The Florida Supreme Court heard arguments this week about whether a law allowing two greyhound tracks to open satellite card rooms without any live racing is unconstitutional.
A three-judge panel of the 1st District Court of Appeal found that the law was so narrowly written that it was an unconstitutional "special" act because it applied to only two facilities — the Palm Beach Kennel Club and the Daytona Beach Kennel Club in Volusia County.
But Barry Richard, representing the Palm Beach Kennel Club, argued that the appellate court wrongly interpreted the language of the law, which went into effect in 2010. The law was part of a sweeping gambling bill approved by the Legislature in 2009 that authorized a deal with the Seminole Tribe of Florida.
The law would allow jai alai permit holders to convert unused permits into greyhound permits if they meet certain conditions. It also would allow greyhound permit holders to open card rooms at satellite facilities without live racing, again if certain conditions are met. That combination could have allowed the Palm Beach and Daytona Beach tracks to open satellite card rooms.
Under the law, a jai alai permit could be converted in a county in which the state has issued only two pari-mutuel permits and only if the jai alai permit had not previously been converted from another class of permit and jai alai games had not been performed there for at least 10 years.
Richard argued Tuesday that the appeals court wrongly interpreted "only" to mean "precisely, no more and no less," instead of "not more than" two permits. That interpretation excluded counties in which one permit was issued and "wiped out" five other counties that the law could have applied to at some point.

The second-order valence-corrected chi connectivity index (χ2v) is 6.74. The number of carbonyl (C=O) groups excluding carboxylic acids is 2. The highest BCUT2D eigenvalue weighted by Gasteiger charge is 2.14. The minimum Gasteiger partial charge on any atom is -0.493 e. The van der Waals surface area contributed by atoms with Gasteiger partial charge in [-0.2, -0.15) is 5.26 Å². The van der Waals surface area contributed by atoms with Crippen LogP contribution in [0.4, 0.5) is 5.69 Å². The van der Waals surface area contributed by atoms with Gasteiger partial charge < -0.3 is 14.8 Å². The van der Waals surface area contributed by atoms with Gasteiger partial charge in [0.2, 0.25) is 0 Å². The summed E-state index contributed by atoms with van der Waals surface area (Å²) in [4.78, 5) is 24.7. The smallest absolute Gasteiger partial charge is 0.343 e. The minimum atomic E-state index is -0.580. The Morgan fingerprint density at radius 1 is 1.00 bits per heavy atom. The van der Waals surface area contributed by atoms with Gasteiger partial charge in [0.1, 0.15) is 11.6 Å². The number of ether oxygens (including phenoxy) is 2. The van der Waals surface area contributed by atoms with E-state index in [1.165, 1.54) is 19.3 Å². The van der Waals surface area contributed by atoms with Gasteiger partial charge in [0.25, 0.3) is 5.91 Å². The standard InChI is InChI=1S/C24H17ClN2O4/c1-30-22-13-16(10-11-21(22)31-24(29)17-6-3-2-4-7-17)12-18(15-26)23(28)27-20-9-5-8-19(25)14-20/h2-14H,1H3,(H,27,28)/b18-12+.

"The interpretation given by the District Court of Appeal has no rational basis," Richard said.
And the court wrongly interpreted "has issued" to mean permits that were ever issued in the county. The law could apply to other permit holders in the future if permits were merged or revoked, Richard argued.
But lawyer David Romanik, who represents DeBary Real Estate Holdings Inc., argued the law was specifically designed to benefit just the two facilities where it would apply. The DeBary group, which filed the lawsuit, owns a quarter-horse permit in Volusia County but has never opened a facility. The Daytona Beach Kennel Club planned to open a poker room in West Volusia with its converted permit.
Romanik argued that the law is unconstitutional because it effectively created a closed class of permit-holders who would be eligible for the converted permits and thus the more lucrative card rooms. To be constitutional, all members of the class must be able to qualify, he said.
But several of the justices seemed skeptical about Romanik's objections, especially because there are only 11 total jai alai permits in the state and because the Legislature has been more active in limiting competition in the pari-mutuel industry than in other businesses.
"It would make sense that you would not want those particular business operations to face further competition but you may need it in other parts of the state. I'm a little puzzled by your statement that it has to operate with every jai alai identically. It would seem to me that with something that you have such few in number that that would create almost an unworkable situation," Justice R. Fred Lewis said.